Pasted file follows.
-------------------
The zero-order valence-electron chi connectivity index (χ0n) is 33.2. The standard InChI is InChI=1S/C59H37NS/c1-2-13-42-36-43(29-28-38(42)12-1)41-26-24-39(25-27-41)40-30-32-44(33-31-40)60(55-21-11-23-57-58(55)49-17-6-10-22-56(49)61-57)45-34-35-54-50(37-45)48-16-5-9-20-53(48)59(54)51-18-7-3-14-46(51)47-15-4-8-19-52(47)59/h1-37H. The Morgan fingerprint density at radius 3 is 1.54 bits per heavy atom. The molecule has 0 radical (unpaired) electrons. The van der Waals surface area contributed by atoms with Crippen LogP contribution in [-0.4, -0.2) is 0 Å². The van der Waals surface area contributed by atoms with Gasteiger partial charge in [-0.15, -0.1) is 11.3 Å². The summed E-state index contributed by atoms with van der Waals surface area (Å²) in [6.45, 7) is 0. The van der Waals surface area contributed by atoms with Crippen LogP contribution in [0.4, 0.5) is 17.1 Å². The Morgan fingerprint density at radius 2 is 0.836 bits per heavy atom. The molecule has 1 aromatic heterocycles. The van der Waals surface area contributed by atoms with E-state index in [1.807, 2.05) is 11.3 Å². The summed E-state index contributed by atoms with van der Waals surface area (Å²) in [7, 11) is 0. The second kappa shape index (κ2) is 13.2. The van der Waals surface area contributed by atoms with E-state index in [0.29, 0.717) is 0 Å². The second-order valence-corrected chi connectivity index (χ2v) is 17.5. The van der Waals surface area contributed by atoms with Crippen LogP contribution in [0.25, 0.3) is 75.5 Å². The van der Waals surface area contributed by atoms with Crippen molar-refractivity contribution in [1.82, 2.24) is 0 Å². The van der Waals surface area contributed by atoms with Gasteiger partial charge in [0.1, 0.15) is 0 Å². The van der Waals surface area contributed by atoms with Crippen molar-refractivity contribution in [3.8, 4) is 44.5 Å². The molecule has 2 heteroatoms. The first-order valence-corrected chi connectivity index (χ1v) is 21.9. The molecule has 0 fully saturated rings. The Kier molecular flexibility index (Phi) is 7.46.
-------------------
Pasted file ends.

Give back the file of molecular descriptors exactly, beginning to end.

The zero-order valence-electron chi connectivity index (χ0n) is 33.2. The standard InChI is InChI=1S/C59H37NS/c1-2-13-42-36-43(29-28-38(42)12-1)41-26-24-39(25-27-41)40-30-32-44(33-31-40)60(55-21-11-23-57-58(55)49-17-6-10-22-56(49)61-57)45-34-35-54-50(37-45)48-16-5-9-20-53(48)59(54)51-18-7-3-14-46(51)47-15-4-8-19-52(47)59/h1-37H. The Morgan fingerprint density at radius 3 is 1.54 bits per heavy atom. The molecule has 0 radical (unpaired) electrons. The van der Waals surface area contributed by atoms with Crippen LogP contribution in [-0.4, -0.2) is 0 Å². The van der Waals surface area contributed by atoms with Gasteiger partial charge in [-0.15, -0.1) is 11.3 Å². The summed E-state index contributed by atoms with van der Waals surface area (Å²) in [6.45, 7) is 0. The van der Waals surface area contributed by atoms with Crippen LogP contribution in [0.4, 0.5) is 17.1 Å². The Morgan fingerprint density at radius 2 is 0.836 bits per heavy atom. The molecule has 1 aromatic heterocycles. The van der Waals surface area contributed by atoms with E-state index in [1.807, 2.05) is 11.3 Å². The summed E-state index contributed by atoms with van der Waals surface area (Å²) in [7, 11) is 0. The second kappa shape index (κ2) is 13.2. The van der Waals surface area contributed by atoms with E-state index in [0.29, 0.717) is 0 Å². The second-order valence-corrected chi connectivity index (χ2v) is 17.5. The van der Waals surface area contributed by atoms with Crippen LogP contribution in [0.25, 0.3) is 75.5 Å². The van der Waals surface area contributed by atoms with Crippen molar-refractivity contribution in [1.82, 2.24) is 0 Å². The van der Waals surface area contributed by atoms with Gasteiger partial charge in [0.1, 0.15) is 0 Å². The van der Waals surface area contributed by atoms with Crippen molar-refractivity contribution in [3.8, 4) is 44.5 Å². The molecule has 2 heteroatoms. The first-order valence-corrected chi connectivity index (χ1v) is 21.9. The molecule has 0 fully saturated rings. The Kier molecular flexibility index (Phi) is 7.46.